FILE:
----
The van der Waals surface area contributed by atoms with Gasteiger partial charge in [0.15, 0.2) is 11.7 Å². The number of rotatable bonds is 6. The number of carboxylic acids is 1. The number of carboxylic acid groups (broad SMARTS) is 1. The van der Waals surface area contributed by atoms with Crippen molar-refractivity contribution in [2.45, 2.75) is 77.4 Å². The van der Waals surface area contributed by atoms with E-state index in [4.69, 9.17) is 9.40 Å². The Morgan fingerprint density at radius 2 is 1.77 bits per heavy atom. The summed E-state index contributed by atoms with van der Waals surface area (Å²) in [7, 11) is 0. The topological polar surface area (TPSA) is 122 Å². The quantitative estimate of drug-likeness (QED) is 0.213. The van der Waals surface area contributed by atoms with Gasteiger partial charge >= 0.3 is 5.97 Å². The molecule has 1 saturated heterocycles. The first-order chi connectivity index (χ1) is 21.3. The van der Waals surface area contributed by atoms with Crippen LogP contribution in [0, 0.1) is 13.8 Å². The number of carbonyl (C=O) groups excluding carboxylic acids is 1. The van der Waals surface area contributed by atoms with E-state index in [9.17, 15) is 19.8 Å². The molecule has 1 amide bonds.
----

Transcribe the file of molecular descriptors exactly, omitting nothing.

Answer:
The van der Waals surface area contributed by atoms with Gasteiger partial charge in [0.15, 0.2) is 11.7 Å². The number of rotatable bonds is 6. The number of carboxylic acids is 1. The number of carboxylic acid groups (broad SMARTS) is 1. The van der Waals surface area contributed by atoms with Crippen molar-refractivity contribution in [2.45, 2.75) is 77.4 Å². The van der Waals surface area contributed by atoms with E-state index in [4.69, 9.17) is 9.40 Å². The Morgan fingerprint density at radius 2 is 1.77 bits per heavy atom. The summed E-state index contributed by atoms with van der Waals surface area (Å²) in [7, 11) is 0. The topological polar surface area (TPSA) is 122 Å². The quantitative estimate of drug-likeness (QED) is 0.213. The van der Waals surface area contributed by atoms with Gasteiger partial charge >= 0.3 is 5.97 Å². The molecule has 1 saturated heterocycles. The first-order chi connectivity index (χ1) is 21.3. The van der Waals surface area contributed by atoms with Crippen LogP contribution in [0, 0.1) is 13.8 Å². The number of carbonyl (C=O) groups excluding carboxylic acids is 1. The van der Waals surface area contributed by atoms with E-state index in [9.17, 15) is 19.8 Å². The molecule has 1 amide bonds.